GameStop, as a brick-and-mortar retailer and reseller of physical games, faces increasing cultural and industry irrelevance as consumers continue to move towards consuming more digital copies of games than disc-based retail copies.  In June, they announced a new initiative to sell NES, SNES, Genesis, N64, PS1, and Dreamcast games and consoles seemingly as a bid to purchase a wider audience by focusing on the all-physical consoles of yesteryear.  Now, during their Q2 2015 Earnings Call, COO Tony Bartel and CEO Paul Raines discussed GameStop’s refusal to retail consoles that pack-in a downloadable code for a bundled game, opting instead for bundles that include physical copies only.

The advantage for GameStop is clear, as a reseller of used games – this helps maintain their ecosystem by the customer buying the game new from GameStop, trading it back in to them used (often for store credit), and then repackaging the game and selling it to customers for an increased price.  Or, as Bartel states in corporate-speak, “…we sell things at full price and provide great value through our trade program…”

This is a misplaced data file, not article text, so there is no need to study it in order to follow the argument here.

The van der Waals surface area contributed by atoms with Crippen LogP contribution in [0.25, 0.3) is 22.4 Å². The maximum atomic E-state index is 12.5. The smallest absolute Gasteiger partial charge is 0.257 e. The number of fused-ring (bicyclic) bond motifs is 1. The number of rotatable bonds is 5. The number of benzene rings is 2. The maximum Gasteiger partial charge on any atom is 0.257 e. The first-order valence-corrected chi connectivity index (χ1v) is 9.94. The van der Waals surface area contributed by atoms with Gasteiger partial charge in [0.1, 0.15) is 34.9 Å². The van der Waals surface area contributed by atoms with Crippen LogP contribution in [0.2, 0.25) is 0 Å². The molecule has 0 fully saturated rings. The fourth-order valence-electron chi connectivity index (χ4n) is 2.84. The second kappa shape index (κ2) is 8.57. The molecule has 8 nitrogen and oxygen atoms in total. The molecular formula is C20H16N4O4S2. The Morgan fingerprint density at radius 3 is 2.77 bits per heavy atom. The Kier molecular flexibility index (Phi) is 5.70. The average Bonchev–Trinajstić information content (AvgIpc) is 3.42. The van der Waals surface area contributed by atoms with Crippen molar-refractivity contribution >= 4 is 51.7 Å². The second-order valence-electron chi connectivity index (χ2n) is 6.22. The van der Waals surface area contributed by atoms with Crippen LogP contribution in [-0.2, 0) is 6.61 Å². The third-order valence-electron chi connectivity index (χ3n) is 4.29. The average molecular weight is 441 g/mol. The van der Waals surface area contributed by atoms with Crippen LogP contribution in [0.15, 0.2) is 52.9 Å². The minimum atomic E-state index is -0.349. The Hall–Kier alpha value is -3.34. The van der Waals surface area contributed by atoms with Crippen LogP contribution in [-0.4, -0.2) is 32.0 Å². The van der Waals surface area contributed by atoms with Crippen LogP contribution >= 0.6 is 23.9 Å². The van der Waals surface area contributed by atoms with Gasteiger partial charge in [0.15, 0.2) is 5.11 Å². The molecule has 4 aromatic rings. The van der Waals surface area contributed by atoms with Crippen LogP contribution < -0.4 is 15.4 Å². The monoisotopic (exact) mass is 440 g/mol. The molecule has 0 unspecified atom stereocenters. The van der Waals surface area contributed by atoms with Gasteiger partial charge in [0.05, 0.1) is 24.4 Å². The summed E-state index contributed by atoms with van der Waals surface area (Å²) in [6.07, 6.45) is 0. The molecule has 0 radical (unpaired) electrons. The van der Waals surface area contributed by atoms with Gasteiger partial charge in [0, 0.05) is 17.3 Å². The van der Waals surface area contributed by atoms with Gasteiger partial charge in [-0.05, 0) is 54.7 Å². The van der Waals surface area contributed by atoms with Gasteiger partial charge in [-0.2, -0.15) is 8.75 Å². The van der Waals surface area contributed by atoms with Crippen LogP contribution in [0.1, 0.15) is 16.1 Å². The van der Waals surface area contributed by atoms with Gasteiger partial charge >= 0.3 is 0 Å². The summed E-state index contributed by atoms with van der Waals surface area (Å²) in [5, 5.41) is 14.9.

Consoles often come bundled with a code to redeem a digital game.

However, Raines also asserts that “consumers have a pretty strong preference [for physical copies].”

Despite Bartel’s wording that this is GameStop’s “preference,” GameStop appears to be completely boycotting physical bundles from this point forward.  Raines states that “…we choose not to participate in the digital bundles,” and Bartel says “[if] the platform holders do continue to put in free games as promotional items, we anticipate that at GameStop you will see more physical bundles from third parties as opposed to digital bundles.”

Do you have a preference for physical or digital media?  Sound off in the comments below.

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Freelance writer and video production guy. Loves weightlifting, Morrowind, and watching pro wrestling. Hates running, anime, and (also) watching pro wrestling.